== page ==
We know the numbers well. They exist in yellowed hardbound books, on the backs of bubblegum cards, in the corners of the mind reserved for more important things. Hank Aaron hit 756 home runs, and Barry Bonds may still be going. Michael Jordan won ten NBA scoring titles and six championships. Jim Brown rumbled for over 12,000 yards in nine seasons and retired only because he didn’t feel like running for 12,000 more. Wilt Chamberlain scored 100 points in a single game and it wasn’t even his most remarkable accomplishment of that season. (Of 3,890 minutes the Philadelphia Warriors played that season, Chamberlain was on the court for all but 8 of them.) These are the sporting feats that were collectively ours as fans, athletic magic tricks that made kids marvel and force us to rub our eyes in amazement years later at the ink in the record books. DiMaggio, fifty-six consecutive, Williams at .406. These numbers are spellbinding twofold; one, because they stand towering above their peers’ best attempts, and two because they surge even higher compared to us, the people sitting and watching. My goodness, could any of us even get one hit in a baseball game? It’s almost unthinkable!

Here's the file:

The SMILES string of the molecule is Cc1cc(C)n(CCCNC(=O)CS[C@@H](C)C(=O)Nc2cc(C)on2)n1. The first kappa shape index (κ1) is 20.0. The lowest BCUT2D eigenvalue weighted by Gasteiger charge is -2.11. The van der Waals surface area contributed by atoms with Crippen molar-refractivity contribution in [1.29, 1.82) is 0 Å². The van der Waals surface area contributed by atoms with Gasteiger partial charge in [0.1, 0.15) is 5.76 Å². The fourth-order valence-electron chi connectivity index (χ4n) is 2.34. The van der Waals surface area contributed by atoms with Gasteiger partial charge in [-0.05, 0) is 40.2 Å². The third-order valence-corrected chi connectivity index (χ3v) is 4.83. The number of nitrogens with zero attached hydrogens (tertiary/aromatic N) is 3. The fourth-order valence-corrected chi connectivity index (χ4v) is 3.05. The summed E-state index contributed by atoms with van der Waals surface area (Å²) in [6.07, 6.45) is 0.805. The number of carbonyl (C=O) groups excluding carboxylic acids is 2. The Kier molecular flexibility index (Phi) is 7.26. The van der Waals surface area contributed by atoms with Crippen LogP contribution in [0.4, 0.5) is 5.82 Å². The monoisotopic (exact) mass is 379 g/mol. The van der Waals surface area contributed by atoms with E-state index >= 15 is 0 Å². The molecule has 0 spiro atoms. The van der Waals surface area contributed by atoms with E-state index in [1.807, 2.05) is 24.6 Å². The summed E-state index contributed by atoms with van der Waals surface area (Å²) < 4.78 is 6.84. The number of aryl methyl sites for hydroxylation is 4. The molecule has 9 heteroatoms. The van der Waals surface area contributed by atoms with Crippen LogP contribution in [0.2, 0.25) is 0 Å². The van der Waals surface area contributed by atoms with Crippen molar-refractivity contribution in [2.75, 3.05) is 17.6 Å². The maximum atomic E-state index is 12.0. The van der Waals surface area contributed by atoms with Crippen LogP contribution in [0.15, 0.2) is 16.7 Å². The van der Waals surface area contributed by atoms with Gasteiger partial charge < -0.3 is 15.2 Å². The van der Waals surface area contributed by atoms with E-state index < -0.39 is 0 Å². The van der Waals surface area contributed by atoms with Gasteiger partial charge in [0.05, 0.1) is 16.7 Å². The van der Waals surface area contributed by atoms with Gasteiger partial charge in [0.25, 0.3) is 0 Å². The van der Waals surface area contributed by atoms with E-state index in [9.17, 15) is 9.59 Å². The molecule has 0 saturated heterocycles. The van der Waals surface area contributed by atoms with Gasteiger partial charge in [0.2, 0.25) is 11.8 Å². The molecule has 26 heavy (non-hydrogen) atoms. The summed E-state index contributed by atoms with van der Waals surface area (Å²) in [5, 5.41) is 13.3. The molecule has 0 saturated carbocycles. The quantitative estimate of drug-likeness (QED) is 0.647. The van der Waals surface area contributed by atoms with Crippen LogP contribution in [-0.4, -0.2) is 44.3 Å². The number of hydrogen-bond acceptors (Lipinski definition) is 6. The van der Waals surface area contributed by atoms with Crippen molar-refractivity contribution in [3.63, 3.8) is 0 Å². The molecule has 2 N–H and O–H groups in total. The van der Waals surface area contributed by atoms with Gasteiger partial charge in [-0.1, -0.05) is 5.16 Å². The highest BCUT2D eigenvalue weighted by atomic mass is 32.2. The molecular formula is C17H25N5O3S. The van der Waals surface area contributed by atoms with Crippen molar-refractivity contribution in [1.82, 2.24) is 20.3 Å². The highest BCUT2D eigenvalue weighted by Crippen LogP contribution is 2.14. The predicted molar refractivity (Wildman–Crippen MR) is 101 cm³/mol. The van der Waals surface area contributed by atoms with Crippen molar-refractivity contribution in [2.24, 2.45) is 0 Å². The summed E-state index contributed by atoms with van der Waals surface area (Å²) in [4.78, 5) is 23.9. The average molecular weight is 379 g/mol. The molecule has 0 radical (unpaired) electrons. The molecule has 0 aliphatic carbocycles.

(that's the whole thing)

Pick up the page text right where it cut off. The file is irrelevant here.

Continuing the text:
Well, here is unthinkable: in 1953, a 33 year old New Zealand beekeeper named Ed Hilary climbed Mount Everest, a 29,029 foot knife carved in ice. Read More